We have audited the accompanying consolidated balance sheets of Anixter International Inc. as of December 30, 2011 and December 31, 2010 and the related consolidated statements of operations, stockholders’ equity and cash flows for each of the three years in the period ended December 30, 2011. Our audits also included the financial statement schedules listed in the Index at Item 15(a)(2). These financial statements and schedules are the responsibility of the Company’s management. Our responsibility is to express an opinion on these financial statements and schedules based on our audits.

We conducted our audits in accordance with the standards of the Public Company Accounting Oversight Board (United States). Those standards require that we plan and perform the audit to obtain reasonable assurance about whether the financial statements are free of material misstatement. An audit includes examining, on a test basis, evidence supporting the amounts and disclosures in the financial statements. An audit also includes assessing the accounting principles used and significant estimates made by management, as well as evaluating the overall financial statement presentation. We believe that our audits provide a reasonable basis for our opinion.

In our opinion, the financial statements referred to above present fairly, in all material respects, the consolidated financial position of Anixter International Inc. at December 30, 2011 and December 31, 2010, and the consolidated results of its operations and its cash flows for each of the three years in the period ended December 30, 2011, in conformity with U.S. generally accepted accounting principles. Also, in our opinion, the related financial statement schedules, when considered in relation to the basic financial statements taken as a whole, present fairly in all material respects the information set forth therein.

We also have audited, in accordance with the standards of the Public Company Accounting Oversight Board (United States), Anixter International Inc.’s internal control over financial reporting as of December 30, 2011, based on criteria established in Internal Control — Integrated Framework issued by the Committee of Sponsoring Organizations of the Treadway Commission and our report dated February 27, 2012 expressed an unqualified opinion thereon.

/s/ ERNST & YOUNG LLP

Chicago, Illinois

February 27, 2012

 

41


ANIXTER INTERNATIONAL INC.

CONSOLIDATED STATEMENTS OF OPERATIONS

(In millions, except per share amounts)

 

     Years Ended  
     December 30,
2011
    December 31,
2010
    January 1,
2010
 

Net sales

   $ 6,146.9      $ 5,274.5      $ 4,779.6   

Cost of goods sold

     4,739.5        4,066.9        3,702.5   
  

 

 

   

 

 

   

 

 

 

Gross profit

           1,407.4              1,207.6              1,077.1   
  

 

 

   

 

 

   

 

 

 

Operating expenses

     1,044.6        940.4        892.3   

Goodwill impairment

                   100.0   
  

 

 

   

 

 

   

 

 

 

Operating income

     362.8        267.2        84.8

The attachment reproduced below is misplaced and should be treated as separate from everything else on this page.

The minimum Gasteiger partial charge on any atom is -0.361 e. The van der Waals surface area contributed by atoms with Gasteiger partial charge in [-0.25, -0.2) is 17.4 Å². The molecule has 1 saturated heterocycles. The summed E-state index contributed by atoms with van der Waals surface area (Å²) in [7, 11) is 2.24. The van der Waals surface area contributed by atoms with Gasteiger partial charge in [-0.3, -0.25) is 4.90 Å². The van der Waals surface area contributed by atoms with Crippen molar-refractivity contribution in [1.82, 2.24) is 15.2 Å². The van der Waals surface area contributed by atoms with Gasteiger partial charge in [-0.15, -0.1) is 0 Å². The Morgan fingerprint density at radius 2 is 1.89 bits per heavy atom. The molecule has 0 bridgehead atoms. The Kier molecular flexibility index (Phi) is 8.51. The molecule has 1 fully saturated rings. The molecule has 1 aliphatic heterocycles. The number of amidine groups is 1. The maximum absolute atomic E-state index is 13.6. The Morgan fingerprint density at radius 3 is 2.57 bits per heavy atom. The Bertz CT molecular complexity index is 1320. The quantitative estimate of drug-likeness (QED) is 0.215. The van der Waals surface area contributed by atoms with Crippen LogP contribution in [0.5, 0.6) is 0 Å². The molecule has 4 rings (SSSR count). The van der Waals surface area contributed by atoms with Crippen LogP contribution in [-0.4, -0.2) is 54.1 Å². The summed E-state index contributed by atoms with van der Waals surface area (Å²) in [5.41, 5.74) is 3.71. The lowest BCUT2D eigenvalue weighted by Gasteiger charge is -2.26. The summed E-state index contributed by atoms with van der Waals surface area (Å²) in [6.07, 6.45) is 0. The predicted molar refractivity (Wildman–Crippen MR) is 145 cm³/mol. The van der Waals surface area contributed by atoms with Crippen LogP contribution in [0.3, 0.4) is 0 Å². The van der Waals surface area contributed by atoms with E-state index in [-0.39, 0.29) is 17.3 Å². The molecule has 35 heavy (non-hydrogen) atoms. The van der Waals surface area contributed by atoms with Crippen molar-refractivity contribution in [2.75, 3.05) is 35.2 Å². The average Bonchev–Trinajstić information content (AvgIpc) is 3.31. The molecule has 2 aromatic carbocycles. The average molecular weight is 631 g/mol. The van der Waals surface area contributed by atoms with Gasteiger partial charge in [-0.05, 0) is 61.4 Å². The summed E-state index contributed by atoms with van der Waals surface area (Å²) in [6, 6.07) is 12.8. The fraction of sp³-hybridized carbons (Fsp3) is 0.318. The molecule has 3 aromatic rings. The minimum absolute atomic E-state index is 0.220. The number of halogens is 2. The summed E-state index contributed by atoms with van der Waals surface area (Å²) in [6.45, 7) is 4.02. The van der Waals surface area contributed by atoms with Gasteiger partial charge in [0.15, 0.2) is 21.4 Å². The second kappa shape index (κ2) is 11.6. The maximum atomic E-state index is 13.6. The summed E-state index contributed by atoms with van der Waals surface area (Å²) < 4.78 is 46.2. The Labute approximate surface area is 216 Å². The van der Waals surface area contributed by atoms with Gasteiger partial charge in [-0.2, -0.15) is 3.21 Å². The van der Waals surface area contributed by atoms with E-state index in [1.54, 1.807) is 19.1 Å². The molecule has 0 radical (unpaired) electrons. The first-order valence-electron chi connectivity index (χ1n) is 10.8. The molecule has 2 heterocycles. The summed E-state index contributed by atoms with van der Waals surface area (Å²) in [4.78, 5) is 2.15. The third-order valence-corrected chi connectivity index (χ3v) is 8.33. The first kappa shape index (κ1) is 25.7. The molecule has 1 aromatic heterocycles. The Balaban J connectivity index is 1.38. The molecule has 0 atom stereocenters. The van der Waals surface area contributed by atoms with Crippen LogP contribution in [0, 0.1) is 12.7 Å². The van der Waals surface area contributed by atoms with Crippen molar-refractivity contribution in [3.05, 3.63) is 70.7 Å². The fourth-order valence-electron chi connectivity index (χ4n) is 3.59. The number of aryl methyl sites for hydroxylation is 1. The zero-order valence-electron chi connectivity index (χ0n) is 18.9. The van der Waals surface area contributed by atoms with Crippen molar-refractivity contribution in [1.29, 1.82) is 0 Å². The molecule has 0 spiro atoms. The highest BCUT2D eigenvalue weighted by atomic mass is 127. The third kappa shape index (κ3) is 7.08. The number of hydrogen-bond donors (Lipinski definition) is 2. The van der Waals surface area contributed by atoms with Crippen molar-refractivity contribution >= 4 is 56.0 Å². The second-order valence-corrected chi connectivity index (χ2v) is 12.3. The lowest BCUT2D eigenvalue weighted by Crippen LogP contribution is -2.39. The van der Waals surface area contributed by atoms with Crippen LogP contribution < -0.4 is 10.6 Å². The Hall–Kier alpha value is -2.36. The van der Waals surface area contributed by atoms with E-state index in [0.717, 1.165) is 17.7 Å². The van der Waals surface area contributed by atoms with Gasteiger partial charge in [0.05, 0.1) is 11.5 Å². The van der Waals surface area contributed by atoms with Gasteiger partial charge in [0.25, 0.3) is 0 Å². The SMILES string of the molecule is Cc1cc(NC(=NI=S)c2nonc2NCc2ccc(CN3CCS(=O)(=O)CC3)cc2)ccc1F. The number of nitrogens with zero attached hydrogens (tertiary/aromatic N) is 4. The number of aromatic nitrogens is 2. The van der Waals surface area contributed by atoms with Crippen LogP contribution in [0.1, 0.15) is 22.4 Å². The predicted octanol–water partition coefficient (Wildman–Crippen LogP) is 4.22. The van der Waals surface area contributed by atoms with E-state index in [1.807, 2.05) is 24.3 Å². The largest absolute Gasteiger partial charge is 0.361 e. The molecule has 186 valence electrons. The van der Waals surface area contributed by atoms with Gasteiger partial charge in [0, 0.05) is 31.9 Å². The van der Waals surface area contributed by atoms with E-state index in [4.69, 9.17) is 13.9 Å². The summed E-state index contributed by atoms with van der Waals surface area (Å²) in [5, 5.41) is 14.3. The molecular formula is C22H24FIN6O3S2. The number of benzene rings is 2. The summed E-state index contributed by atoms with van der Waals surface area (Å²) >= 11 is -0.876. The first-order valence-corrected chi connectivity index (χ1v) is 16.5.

Other expense:

      

Interest expense

     (50.1     (53.6     (66.1

Net loss on retirement of debt

            (31.9     (1.1

Other, net

     (9.2     (1.5     (19.2
  

 

 

   

 

 

   

 

 

 

Income (loss) from continuing operations before income taxes

     303.5        180.2        (1.6

Income tax expense

     102.8        70.7        39.8   
  

 

 

   

 

 

   

 

 

 

Net income (loss) from continuing operations

     200.7        109.5        (41.4

(Loss) income from discontinued operations, net of tax

     (12.5     (1.0     12.1   
  

 

 

   

 

 

   

 

 

 

Net income (loss)

   $ 188.2      $ 108.5      $ (29.3
  

 

 

   

 

 

   

 

 

 

Income (loss) per share:

      

Basic:

      

Continuing operations

   $ 5.87      $ 3.21      $ (1.17

Discontinued operations

   $ (0.37   $ (0.03   $ 0.34   
  

 

 

   

 

 

   

 

 

 

Net income (loss)

   $ 5.50      $ 3.18      $ (0.83
  

 

 

   

 

 

   

 

 

 

Diluted:

      

Continuing operations

   $ 5.71      $ 3.08      $ (1.17

Discontinued operations

   $ (0.35   $ (0.03   $ 0.34   
  

 

 

   

 

 

   

 

 

 

Net income (loss)

   $ 5.36      $ 3.05      $ (0.83
  

 

 

   

 

 

   

 

 

 

Basic weighted-average common shares outstanding

     34.2        34.1        35.1   

Effect of dilutive securities:

      

Stock options and units

     0.4        0.5          

Convertible notes due 2033

     0.2        0.9          

Convertible notes due 2013

     0.3                 
  

 

 

   

 

 

   

 

 

 

Diluted weighted-average common shares outstanding

     35.1        35.5        35.1   
  

 

 

   

 

 

   

 

 

 

Dividend declared per common share

   $      $ 3.25      $   

See accompanying notes to the consolidated financial statements.

 

42


ANIXTER INTERNATIONAL INC.

CONSOLIDATED BALANCE SHEETS

(In millions, except share amounts)

 

ASSETS    December 30,
2011
    December 31,
2010
 

Current assets:

    

Cash and cash equivalents

   $ 106.1      $ 78.4   

Accounts receivable (Includes $524.6 and $407.8 at December 30, 2011 and December 31, 2010, respectively, associated with securitization facility)